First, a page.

Two further videos were developed to provide healthcare professionals with tips and approaches to start this difficult conversation. Provisions have also been made for blind, partially sighted and deaf patients. The website was designed together with patients and put together by James Norris of the TalkCPR project team. James heads the Digital Legacy Association and the MyWishes initiative, and also holds an honorary contract with Velindre NHS Trust.

The impact of these videos on patients, nurses and doctors was measured through pre- and post-video surveys and a focus group session. Results showed a significant increase in the confidence of staff with regards to openly discussing DNACPR after watching the videos.

Dr Mark Taubert, clinical director/consultant in palliative medicine, #TalkCPR team

The impact of these videos on patients, nurses and doctors was measured through pre- and post-video surveys and a focus group session. Results showed a significant increase in the confidence of staff with regards to openly discussing DNACPR after watching the videos. The evaluation and some of the improving quality together (IQT) methodology used can be viewed in this Biomed Central article. We also wrote about this project in the BMJ’s quality improvement series. The RCP listed TalkCPR as a resource in its report Talking about dying

These short films have been made available in each health board and trust in Wales, and several English trusts have come forward and are using the videos in their own settings. We have not copyrighted them, so if you want to suggest them to patients and families then please go ahead.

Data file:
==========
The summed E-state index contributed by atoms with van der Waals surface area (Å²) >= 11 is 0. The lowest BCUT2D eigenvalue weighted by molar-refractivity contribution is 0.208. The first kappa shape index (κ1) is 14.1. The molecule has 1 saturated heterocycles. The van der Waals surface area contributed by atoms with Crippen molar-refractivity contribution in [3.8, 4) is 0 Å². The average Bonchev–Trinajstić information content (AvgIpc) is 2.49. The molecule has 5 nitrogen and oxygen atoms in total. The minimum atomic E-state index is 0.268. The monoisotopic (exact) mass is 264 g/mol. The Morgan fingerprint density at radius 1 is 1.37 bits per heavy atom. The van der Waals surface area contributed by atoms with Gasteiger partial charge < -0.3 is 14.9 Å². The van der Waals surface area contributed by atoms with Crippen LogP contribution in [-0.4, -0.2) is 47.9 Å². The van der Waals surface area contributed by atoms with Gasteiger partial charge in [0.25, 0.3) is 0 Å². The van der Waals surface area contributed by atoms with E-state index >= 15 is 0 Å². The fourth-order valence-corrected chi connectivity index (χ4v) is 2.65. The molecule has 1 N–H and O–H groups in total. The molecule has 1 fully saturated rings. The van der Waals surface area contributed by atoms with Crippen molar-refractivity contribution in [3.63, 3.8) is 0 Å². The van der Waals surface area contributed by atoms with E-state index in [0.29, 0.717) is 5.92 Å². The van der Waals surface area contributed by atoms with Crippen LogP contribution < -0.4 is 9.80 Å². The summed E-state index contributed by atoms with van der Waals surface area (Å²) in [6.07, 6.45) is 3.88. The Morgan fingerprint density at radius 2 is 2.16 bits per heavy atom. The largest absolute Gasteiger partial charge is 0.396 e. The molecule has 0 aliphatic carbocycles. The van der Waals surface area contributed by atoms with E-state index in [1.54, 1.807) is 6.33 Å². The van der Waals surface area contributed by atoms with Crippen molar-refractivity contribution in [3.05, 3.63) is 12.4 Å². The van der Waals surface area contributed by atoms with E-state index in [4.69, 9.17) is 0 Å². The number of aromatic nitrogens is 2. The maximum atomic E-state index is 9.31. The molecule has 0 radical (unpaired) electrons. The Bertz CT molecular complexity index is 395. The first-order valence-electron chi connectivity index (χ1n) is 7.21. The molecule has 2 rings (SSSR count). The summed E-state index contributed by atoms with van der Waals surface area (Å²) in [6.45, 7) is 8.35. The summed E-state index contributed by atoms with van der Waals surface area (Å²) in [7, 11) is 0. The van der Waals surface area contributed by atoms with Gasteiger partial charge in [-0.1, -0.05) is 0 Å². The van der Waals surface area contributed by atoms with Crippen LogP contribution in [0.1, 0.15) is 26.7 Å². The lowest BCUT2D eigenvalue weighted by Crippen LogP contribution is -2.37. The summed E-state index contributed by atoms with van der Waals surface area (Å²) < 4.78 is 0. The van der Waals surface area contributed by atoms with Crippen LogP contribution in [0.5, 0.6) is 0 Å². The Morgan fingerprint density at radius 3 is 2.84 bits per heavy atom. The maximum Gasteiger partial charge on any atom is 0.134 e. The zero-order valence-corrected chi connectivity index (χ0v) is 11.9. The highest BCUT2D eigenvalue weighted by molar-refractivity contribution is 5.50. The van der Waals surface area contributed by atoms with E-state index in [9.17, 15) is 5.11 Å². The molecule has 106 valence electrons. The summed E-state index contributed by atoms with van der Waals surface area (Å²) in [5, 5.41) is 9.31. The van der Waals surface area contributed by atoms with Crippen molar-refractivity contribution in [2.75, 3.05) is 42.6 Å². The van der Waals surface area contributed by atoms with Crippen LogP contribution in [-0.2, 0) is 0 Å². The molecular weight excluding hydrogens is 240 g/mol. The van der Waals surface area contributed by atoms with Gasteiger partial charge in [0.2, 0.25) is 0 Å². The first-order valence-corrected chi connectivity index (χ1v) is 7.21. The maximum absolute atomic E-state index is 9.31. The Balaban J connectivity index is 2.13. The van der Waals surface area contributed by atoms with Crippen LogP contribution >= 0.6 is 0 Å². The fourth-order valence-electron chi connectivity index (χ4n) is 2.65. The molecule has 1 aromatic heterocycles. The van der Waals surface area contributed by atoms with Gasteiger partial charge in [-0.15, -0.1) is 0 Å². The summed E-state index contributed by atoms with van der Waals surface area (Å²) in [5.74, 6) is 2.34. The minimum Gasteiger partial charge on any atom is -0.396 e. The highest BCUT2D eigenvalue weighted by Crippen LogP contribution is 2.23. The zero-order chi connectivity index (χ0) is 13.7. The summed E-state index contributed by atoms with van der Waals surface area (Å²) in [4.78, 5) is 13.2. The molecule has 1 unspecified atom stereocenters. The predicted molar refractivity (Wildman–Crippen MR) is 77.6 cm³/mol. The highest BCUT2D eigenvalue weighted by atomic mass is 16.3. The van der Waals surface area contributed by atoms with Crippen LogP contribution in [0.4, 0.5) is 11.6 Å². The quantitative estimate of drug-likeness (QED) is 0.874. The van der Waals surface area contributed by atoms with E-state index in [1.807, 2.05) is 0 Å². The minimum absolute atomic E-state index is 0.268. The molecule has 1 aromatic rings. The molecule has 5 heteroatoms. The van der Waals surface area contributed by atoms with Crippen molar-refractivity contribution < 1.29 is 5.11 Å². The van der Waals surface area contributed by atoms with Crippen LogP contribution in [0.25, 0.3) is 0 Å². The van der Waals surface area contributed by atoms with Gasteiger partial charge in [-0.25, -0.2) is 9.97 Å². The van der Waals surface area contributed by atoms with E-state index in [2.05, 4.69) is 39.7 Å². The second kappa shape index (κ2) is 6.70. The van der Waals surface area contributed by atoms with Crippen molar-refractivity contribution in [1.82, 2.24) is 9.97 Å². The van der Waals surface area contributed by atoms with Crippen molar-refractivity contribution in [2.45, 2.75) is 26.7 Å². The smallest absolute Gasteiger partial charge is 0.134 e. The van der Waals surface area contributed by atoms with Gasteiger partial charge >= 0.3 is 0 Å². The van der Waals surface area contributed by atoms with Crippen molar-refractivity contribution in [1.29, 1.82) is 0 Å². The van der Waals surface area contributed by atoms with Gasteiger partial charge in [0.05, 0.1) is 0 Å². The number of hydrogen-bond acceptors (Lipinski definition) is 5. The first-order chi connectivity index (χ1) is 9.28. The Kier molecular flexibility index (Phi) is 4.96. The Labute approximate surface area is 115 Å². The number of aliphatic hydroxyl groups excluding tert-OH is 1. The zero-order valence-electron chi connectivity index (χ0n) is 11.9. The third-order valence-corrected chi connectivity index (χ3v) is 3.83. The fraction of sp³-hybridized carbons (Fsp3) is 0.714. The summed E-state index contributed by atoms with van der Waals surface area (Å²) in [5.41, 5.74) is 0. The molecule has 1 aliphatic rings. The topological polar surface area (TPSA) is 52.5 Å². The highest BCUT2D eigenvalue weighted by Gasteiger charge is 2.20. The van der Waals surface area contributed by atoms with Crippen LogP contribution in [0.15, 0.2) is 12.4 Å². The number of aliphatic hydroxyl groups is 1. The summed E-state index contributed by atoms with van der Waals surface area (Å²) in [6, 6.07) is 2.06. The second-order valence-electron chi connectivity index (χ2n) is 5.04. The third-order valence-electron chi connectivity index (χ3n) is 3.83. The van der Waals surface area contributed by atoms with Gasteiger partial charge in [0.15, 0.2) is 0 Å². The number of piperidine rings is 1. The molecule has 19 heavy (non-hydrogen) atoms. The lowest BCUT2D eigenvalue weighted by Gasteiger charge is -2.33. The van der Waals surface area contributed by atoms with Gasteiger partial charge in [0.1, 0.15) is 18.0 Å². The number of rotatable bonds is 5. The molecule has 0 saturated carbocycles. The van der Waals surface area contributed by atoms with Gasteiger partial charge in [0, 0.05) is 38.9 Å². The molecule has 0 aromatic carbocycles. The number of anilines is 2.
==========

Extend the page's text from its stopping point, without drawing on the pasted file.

Am I a big supporter of DNACPR forms? The truth is, not really. They are an awful but necessary by-product of our time. Ideally you’d get informed patients or their proxy coming in and perhaps help them fill in their own Advance Statements of Wishes and Preferences or, if they prefer legally binding forms, an Advance Decision to Refuse Treatment (ADRT). Or both. Hopefully we can slowly work towards a vision where these DNACPR forms start becoming a bit obsolete. 

I’m sure digital records can help, but we also have to be cautious – it’s not an area that allows for any margin of error. I often suggest to my patients that they should appoint a Lasting Power of Attorney for Health and Welfare, so they retain a voice when less able to communicate.

We organised a Welsh conference in June 2019 to get stakeholders, including patients, to agree to a clearer strategic vision for Wales in years to come on the topic of advance and future care planning. Perhaps the first step of many, but until such times, I feel the TalkCPR videos can really help further understanding on this topic.

We decided to submit this project for an RCP Excellence in Patient Care Award, because of our belief that it delivers just that: excellent resources for a topic that needs some prior knowledge and understanding, especially regarding the low success of CPR in advanced palliative illness.